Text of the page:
Longevity Articles

Walking 8,000 Daily Steps Just 1-2 Days Per Week Reduces Mortality Risk By 15%

Walking 8,000 Daily Steps Just 1-2 Days Per Week Reduces Mortality Risk By 15%
  • People who walk 8,000 steps or more on 1–2 days per week is linked to reduced all-cause mortality and cardiovascular-related mortality.

  • Walking 8,000 steps 1-2 days per week reduced all-cause mortality by 15%, while walking 8,000 steps 3-7 days per week reduced it by 16.5% (compared to those meeting that goal zero days per week).

  • This study suggests that taking long walks just once or twice per week can confer significant health benefits. 

This study was published in JAMA Network Open in 2023. (Study abstract excerpt): 

Importance: Previous studies have shown that individuals who regularly walk, particularly 8000 daily steps or more, experience lower mortality. However, little is known about the health benefits of walking intensively only a few days a week.

Objective: To evaluate the dose-response association between the number of days an individual takes 8000 steps or more and mortality among US adults.

Design, setting, and participants: This cohort study evaluated a representative sample of participants aged 20 years or older in the National Health and Nutrition Examination Surveys 2005-2006 who wore an accelerometer for 1 week and their mortality data through December 31, 2019. Data were analyzed from April 1, 2022, to January 31, 2023.

Exposures: Participants were grouped by the number of days per week they took 8000 steps or more (0 days, 1-2 days, and 3-7 days).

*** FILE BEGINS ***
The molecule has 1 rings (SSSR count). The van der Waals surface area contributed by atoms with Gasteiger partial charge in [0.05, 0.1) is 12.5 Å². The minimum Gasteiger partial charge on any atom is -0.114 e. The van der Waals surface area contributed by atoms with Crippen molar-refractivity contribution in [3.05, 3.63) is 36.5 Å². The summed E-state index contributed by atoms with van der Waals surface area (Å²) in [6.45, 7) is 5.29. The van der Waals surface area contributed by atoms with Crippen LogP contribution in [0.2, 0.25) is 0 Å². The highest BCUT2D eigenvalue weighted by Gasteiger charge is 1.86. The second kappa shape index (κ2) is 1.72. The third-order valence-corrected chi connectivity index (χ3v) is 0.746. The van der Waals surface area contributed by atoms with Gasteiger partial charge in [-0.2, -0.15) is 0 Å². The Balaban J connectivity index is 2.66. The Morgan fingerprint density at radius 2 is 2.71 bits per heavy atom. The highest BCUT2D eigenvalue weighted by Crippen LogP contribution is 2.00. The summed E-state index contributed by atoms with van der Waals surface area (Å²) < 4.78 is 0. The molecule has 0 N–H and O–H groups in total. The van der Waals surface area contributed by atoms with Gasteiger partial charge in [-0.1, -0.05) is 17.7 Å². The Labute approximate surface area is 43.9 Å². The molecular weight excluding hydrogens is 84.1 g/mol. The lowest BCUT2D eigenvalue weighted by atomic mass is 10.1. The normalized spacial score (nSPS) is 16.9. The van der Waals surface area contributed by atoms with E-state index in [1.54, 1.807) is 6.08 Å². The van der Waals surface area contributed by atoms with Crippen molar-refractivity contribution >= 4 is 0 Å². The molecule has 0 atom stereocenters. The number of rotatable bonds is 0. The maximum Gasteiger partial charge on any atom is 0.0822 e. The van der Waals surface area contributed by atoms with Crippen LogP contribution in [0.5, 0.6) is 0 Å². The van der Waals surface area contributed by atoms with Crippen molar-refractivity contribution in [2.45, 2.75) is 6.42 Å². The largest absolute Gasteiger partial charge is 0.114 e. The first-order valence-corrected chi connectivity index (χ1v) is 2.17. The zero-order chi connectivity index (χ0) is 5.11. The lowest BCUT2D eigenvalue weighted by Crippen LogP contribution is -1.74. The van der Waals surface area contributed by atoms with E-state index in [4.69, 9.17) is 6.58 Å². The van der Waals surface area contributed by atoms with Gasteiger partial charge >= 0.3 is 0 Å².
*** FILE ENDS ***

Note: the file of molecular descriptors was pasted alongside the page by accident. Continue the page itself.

Main outcomes and measures: Multivariable ordinary least squares regression models were used to estimate adjusted risk differences (aRDs) for all-cause and cardiovascular mortality during the 10-year follow-up, adjusting for potential confounders (eg, age, sex, race and ethnicity, insurance status, marital status, smoking, comorbidities, and average daily step counts).

Results: Among 3101 participants (mean [SD] age, 50.5 [18.4] years; 1583 [51.0%] women and 1518 [49.0%] men; 666 [21.5%] Black, 734 [23.7%] Hispanic, 1579 [50.9%] White, and 122 [3.9%] other race and ethnicity), 632 (20.4%) did not take 8000 steps or more any day of the week, 532 (17.2%) took 8000 steps or more 1 to 2 days per week, and 1937 (62.5%) took 8000 steps or more 3 to 7 days per week. Over the 10-year follow-up, all-cause and cardiovascular deaths occurred in 439 (14.2%) and 148 (5.3%) participants, respectively. Compared with participants who walked 8000 steps or more 0 days per week, all-cause mortality risk was lower among those who took 8000 steps or more 1 to 2 days per week (aRD, -14.9%; 95% CI -18.8% to -10.9%) and 3 to 7 days per week (aRD, -16.5%; 95% CI, -20.4% to -12.5%). The dose-response association for both all-cause and cardiovascular mortality risk was curvilinear; the protective association plateaued at 3 days per week. Different thresholds for the number of daily steps between 6000 and 10 000 yielded similar results.

Conclusions and relevance: In this cohort study of US adults, the number of days per week taking 8000 steps or more was associated with a lower risk of all-cause and cardiovascular mortality in a curvilinear fashion. These findings suggest that individuals may receive substantial health benefits by walking just a couple days a week.

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